Jill Ker Conway (born 9 October 1934) is an Australian-American author, best known for her autobiographies, in particular her first memoirs, The Road from Coorain. She was also Smith College's first woman president, from 1975-1985, and now serves as a Visiting Professor at the Massachusetts Institute of Technology.
Conway was born in Hillston, New South Wales in the outback of Australia. Together with her two brothers, Conway was raised in near-total isolation on a family owned 73 square kilometres (18,000 acres) tract of land, Coorain (aboriginal word for "windy place"), which was eventually expanded into 129 square kilometres (32,000 acres). On Coorain she lived a lonely life, and grew up without playmates except for her brothers. She was schooled entirely by her mother and a country governess.
Conway spent her youth working the sheep station; by age seven, she was an important member of the workforce, helping with such activities as herding and tending the sheep, checking the perimeter fences and lugging heavy farm supplies around. The farm prospered until a drought that would last for seven years. This and her father's worsening health put an increasing burden on her shoulders. But this ended abruptly when she was 11 and her father drowned in an unfortunate diving accident, while trying to extend the farm's water piping.
Initially Conway's mother, a nurse by profession, refused to leave Coorain. But after three more years of drought she was compelled to move Jill and her brothers to Sydney, to allow them to lead a normal life.
Conway found the local state school a rough environment. The British manners and accent ingrained by her parents clashed with her peers' Australian habits provoking taunts and jeers. This resulted in her mother enrolling her at Abbotsleigh, a private girls school, where Conway found intellectual challenge and social acceptance. After finishing her education at Abbotsleigh, she enrolled at the University of Sydney where she studied History and English and graduated with honours in 1958. Upon graduation, Conway sought a trainee post in the Department of External Affairs, but the conservative all-male committee was intimidated by her and she was refused for being, as she learned later, "too good looking" and "too intellectually aggressive."
After this setback she travelled through Europe with her now emotionally volatile mother. In 1960 she decided to strike out on her own and move to the United States. At age 25, she was accepted into the Harvard University history program. There she assisted a Canadian professor, John Conway, who became her husband until his death in 1995. Conway received her Ph.D. at Harvard in 1969 and taught at the University of Toronto from 1964 to 1975. Her book True North deals about her time in Toronto.
From 1975-1985 Conway was the president of Smith College. Since 1985 she has been a Visiting Professor at the Massachusetts Institute of Technology. She has received thirty-eight honorary degrees and awards from North American and Australian colleges, universities and women's organizations.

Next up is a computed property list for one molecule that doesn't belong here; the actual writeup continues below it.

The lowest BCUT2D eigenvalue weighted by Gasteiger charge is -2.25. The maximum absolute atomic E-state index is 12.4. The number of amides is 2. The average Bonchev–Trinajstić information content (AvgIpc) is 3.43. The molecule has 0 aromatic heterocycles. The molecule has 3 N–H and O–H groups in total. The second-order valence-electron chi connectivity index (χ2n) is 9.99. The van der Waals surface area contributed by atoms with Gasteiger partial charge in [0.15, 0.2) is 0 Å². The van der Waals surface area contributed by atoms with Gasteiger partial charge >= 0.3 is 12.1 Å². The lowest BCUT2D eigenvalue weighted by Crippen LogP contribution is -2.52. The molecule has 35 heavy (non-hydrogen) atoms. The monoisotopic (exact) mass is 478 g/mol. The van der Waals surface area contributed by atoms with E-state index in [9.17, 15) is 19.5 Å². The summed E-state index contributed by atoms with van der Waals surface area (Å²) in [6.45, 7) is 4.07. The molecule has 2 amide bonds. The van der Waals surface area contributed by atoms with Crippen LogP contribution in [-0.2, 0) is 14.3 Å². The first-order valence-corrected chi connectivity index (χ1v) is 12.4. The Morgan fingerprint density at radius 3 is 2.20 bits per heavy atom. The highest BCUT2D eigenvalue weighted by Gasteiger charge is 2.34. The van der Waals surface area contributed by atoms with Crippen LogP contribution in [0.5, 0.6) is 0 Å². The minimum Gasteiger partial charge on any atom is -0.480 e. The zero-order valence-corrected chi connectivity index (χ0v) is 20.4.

In 1975 Conway became the first woman president of Smith College, the largest women's college in the United States. Located in Northampton, Massachusetts, Smith is a private liberal arts college and is the only women's college in the U.S. to grant its own degrees in engineering.
One of Conway's most notable accomplishments is a program she instigated to help students on welfare. At the time many students who were also welfare mothers were not pursuing liberal arts as accepting Smith's scholarship meant losing their welfare benefits. The students were forced to choose between supporting their children or furthering their education. By not giving them scholarships but paying their rent instead, Conway circumvented the state's system. She also gave the students access to an account at local stores, access to physicians and so on. ABC's Good Morning America even profiled graduates of the program, giving it national exposure. Eventually the state of Massachusetts, convinced about the importance of the program, changed its welfare system so that scholarship students wouldn't lose their benefits.
Conway also created the Ada Comstock Scholars program. This program allows older women, often with extensive work and family obligations, to study part-time. These women can take classes for a Bachelor's degree at Smith's at a slower pace over a longer period.
Conway started writing her first memoirs after leaving Smith College, during her period at MIT. The Road from Coorain was published in 1989 (ISBN 0-394-57456-7) and deals with her early life, from Coorain in Australia to Harvard in the United States.
The book starts off with her early childhood at the remote sheep station Coorain in Hillston. Conway writes about her teenage years in Sydney and especially her education at the University of Sydney, where university studies were open to women but the culture was focused heavily on the men. She described her intellectual development and her feelings realising there is a bias against women, after being denied a traineeship at the Australian foreign service.
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